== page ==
United States: Cutting an imprisoned US killer's dreadlocks violates his civil rights and impedes his ability to practise his religion, according to a lawsuit. The complaint filed on behalf of prisoner Cecil Koger says his faith of Rastafarianism requires him to wear his hair in dreadlocks. The Ohio Department of Rehabilitation and Correction has forcibly cut Koger's hair five times, including an incident a year ago when he was subdued with chemical spray and shackled, according to the lawsuit. The prison system declined to comment. Prison rules ban "hair disproportionately longer in one area than another, weaves and dreadlocks". The lawsuit seeks to have the prison system's ban on dreadlocks declared illegal and to force the agency to recognise Rastafarianism as a religion. Koger, 35, is serving a 33-year sentence in an Ohio prison for murder and robbery.
Australia: A male worker has been impaled by a drill in an accident on a construction site near Movie World on the Gold Coast. Queensland Ambulance Service Operations Supervisor Paul Young said the 42-year-old male "accidentally impaled" himself with a hammer drill in the groin area. "Fire and Rescue assisted by cutting the drill bit that took quite some time to get through," Young said. "It will appear the drill penetrated his groin by about 5cm." He was taken to Gold Coast University in a stable condition. Young said a scan at the hospital revealed the man had no internal injuries.
Kenya: The supreme court upheld Uhuru Kenyatta's contentious re-election as Kenya's President, a ruling that triggered fresh bloodshed and seemed all but certain to deepen the country's protracted political crisis. Two people were killed as police opened fire on protesters who gathered in opposition strongholds, increasing the death toll since the weekend to 17, the deadliest phase in three months of violence.
Poland: Prosecutors in Poland opened an investigation to determine if statements expressed during a march by far-right nationalists in Warsaw this month violated laws against propagating racism. The march held on November 11, Poland's Independence Day, drew an estimated 60,000 participants. Warsaw prosecutors spokeswoman Magdalena Sowa said the investigation would focus on whether criminal charges should be brought for the "public propagating of fascism and calls for hatred," offences punishable by up two years in prison.
Australia: Old-fashioned romance techniques of a nice meal and a bunch of flowers have proven successful for NSW scientists playing cupid to a critically endangered species of mouse. Numbers of the smoky mouse have dropped to critically low levels in the state's wild due to their "gentle and naive" natures, which make them highly vulnerable to predators. Scientists have been working to increase the species' population numbers at a captive breeding facility outside of Queanbeyan since July last year. To woo the mice, the scientists placed native flowers and a diet of seeds and fruits in mutual meeting enclosures and were rewarded with six new litters of mice - with hopes of more to come. The programme aims to re-introduce the new mice to select NSW sites to boost their chances of surviving in the wild.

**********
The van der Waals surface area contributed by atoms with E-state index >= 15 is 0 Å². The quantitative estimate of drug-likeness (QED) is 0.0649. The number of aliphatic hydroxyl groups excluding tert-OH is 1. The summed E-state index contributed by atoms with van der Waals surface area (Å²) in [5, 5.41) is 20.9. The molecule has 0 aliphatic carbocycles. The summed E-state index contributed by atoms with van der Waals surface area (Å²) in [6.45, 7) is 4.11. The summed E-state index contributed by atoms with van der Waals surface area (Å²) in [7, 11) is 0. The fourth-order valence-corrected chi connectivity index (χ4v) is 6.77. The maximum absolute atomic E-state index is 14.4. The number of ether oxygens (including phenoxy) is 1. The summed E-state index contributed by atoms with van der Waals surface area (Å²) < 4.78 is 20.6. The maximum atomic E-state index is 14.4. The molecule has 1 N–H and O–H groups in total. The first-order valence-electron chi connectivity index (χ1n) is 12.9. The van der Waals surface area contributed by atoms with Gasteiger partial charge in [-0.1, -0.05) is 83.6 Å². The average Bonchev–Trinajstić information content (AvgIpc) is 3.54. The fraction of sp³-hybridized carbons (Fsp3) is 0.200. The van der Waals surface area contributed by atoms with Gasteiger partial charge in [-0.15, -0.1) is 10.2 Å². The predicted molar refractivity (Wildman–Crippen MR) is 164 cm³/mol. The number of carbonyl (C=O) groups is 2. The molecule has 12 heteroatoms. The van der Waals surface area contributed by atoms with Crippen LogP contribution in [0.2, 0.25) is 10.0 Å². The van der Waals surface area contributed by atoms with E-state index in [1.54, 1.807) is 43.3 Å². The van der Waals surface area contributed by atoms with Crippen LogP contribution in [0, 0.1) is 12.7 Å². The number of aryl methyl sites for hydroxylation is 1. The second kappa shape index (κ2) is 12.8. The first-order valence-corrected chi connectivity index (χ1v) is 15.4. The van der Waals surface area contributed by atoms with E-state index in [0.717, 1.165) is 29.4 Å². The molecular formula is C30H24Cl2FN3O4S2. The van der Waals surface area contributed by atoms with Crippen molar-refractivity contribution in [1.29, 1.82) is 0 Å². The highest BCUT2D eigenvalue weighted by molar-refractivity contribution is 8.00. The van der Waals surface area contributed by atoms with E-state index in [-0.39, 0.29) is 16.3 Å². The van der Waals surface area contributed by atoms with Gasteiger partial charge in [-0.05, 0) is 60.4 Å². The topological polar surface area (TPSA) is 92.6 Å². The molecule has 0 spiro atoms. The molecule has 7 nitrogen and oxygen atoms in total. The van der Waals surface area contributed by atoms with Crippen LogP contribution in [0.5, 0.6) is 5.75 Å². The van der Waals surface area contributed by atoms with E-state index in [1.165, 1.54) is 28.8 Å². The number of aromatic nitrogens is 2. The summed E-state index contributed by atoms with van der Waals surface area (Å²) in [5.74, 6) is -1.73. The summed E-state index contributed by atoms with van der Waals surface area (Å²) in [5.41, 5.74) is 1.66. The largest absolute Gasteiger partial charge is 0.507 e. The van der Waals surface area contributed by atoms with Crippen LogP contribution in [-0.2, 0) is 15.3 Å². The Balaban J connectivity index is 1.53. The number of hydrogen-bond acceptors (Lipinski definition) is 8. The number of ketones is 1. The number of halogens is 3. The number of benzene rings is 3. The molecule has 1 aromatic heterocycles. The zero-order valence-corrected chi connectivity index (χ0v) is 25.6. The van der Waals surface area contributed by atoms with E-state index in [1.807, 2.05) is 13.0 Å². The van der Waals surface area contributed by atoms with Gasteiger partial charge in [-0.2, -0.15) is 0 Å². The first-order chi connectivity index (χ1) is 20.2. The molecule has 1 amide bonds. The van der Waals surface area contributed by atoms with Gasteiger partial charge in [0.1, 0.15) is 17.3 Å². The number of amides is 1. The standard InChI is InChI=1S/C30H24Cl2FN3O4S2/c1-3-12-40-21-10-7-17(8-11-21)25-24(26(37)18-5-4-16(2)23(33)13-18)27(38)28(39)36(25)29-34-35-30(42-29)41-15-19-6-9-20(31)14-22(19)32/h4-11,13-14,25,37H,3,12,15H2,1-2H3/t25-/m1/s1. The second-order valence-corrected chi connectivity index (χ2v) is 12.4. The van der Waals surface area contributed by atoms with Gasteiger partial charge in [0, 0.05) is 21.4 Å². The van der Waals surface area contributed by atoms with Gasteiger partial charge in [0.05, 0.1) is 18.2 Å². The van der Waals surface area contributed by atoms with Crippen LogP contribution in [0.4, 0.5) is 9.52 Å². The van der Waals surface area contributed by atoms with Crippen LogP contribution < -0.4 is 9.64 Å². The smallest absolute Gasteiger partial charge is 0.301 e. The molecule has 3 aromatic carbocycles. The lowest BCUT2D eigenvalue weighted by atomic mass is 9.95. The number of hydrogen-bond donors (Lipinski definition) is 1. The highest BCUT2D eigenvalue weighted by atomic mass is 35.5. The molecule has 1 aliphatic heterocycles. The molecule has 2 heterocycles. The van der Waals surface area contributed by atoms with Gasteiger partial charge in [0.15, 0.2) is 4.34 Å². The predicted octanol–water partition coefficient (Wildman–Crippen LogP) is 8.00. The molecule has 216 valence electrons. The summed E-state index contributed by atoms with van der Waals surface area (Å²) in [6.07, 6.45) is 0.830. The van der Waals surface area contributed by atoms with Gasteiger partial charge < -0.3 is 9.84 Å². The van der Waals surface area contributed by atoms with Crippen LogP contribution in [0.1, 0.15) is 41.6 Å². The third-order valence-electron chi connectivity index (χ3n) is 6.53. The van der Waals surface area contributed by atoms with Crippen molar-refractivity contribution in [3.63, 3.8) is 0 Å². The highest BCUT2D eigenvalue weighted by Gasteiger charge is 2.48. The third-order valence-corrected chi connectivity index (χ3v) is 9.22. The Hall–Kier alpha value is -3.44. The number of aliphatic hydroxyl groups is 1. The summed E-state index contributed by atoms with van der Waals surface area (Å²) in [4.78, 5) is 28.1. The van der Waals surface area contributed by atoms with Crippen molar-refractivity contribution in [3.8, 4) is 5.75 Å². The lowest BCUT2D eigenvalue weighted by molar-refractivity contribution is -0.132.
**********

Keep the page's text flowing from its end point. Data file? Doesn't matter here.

United States: Eating eggs and peanuts during pregnancy may protect the unborn child from food allergies later in life especially if the mother breastfeeds, a US study has found. Whether mothers should eat these allergenic foods during pregnancy or avoid them has been controversial because of the high rates of childhood food allergies across the Western world. However researchers at Boston Children's Hospital have shown in mice breast milk from mothers who consumed allergenic foods prevented food allergy, prevented anaphylaxis and the production of immunoglobulin E - a hallmark of an allergic response - in the offspring. The study, published in the Journal of Experimental Medicine, does not suggest that eating peanuts during pregnancy will guarantee an allergy-free baby because of the "complicated" interactions between genetic and environmental factors, the researchers noted.
Space: A lost interstellar asteroid has entered the solar system after wandering between the stars for hundreds of millions of years, scientists believe. The elongated, dark-red object, named Oumuamua, is the first space rock from outside the solar system ever observed by astronomers. A telescope in Hawaii designed to spot Near-Earth Objects (NEOs) picked up the 400m-long asteroid on October 19 as it was heading back into interstellar space. Dr Karen Meech, of the Institute for Astronomy in Hawaii, said: "Oumuamua may well have been wandering through the Milky Way, unattached to any star system, for hundreds of millions of years before its chance encounter with the solar system."
Australia: A man has been rescued after his car veered off course and drove over a cliff in regional Victoria, landing upside down on a towering ledge. The car flipped as it left Hanlan Parade at Portland just after midnight, coming to rest on its roof about 50m above rocks and water. High-angle rescue specialists reached the 51-year-old who was flown to hospital with torso and face injuries.
Middle East: An Israeli minister has publicly admitted for the first time that Israel and Saudi Arabia have been in covert contact as both countries strive to confront Iran. The Jewish state and the Arab kingdom do not have formal diplomatic relations, but there have long been rumours of secret cooperation. Yuval Steinitz, Israel's Energy Minister, confirmed there had been contact between Israel and Saudi Arabia, but said Riyadh was eager to keep the ties secret. "We have ties that are indeed partly covert with many Muslim and Arab countries, and usually [we are] the party that is not ashamed," Steinitz said. "It's the other side that is interested in keeping the ties quiet."